The problem I have with Becca Bland and her idea is that she thinks she is the only one to have realised that taking photographs all the time ruins the experience. Everyone knows that which is why no-one I know does it. Not all the time, but sometimes, a lot, we take pics, it is our job, our passion and part of our experience of the day. Whatever day that is: family outing or a photoshoot. I have absolutely no problem with her reasoning and her wish to put down the camera for a day. I do have a problem with her need to turn a personal conviction into an intrusive request on other people`s private lives for no other reason really (probably) than blantant self promotion. Why does it have to be “a day” such things celebrate something worthy or valuable, the nonphotography on the other hand day celebrates nothing. She is an artist that wishes to celebrate non creation on that day, does that not seem strange to you? If she`d just shut up and do it herself rather than turn it into a media event that clebrates her strikingly unoriginal idea I would let her be and so would most of the photogs that are ripping into her on lightstalkers. We also wouldn`t be having this conversation and I wouldn`t be giving her much more publicity than I had planned when I started this topic.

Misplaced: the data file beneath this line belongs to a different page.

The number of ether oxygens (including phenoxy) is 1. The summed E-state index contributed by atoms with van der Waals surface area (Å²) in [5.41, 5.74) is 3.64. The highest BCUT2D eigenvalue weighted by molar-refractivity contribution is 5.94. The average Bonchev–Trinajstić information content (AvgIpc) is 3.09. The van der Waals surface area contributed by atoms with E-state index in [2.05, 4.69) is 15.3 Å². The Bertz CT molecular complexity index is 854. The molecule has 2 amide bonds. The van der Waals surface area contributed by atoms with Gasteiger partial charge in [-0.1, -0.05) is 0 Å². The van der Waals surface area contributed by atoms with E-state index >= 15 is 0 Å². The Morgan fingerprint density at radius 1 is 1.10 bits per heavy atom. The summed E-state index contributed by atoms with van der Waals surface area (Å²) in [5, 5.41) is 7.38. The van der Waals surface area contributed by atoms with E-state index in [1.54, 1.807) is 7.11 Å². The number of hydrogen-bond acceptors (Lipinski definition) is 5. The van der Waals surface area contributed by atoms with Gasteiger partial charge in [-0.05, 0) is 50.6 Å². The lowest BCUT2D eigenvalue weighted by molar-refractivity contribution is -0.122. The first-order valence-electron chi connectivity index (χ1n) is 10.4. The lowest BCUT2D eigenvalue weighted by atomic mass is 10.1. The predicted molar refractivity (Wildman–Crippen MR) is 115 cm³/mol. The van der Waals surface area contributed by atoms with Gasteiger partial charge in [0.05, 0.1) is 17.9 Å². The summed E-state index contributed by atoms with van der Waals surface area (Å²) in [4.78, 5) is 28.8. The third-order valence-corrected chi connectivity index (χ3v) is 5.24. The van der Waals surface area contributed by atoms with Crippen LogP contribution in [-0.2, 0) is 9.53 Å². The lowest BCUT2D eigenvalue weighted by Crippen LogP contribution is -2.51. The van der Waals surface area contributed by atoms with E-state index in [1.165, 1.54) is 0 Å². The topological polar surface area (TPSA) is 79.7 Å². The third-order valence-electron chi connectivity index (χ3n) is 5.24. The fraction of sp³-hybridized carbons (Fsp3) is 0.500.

Take care, thought I saw you in Hachioji yesterday but I was in a rush to work. Must catch up soon.

    May 10, 2007 at 11:25 pm

  6. You probably did see me. I was sitting in front of Starbucks with a group of people, and then we went to lunch. Too bad we couldn’t connect. One of these days when you’re passing through let me know and maybe we meet there for coffee or lunch.

    May 11, 2007 at 2:16 pm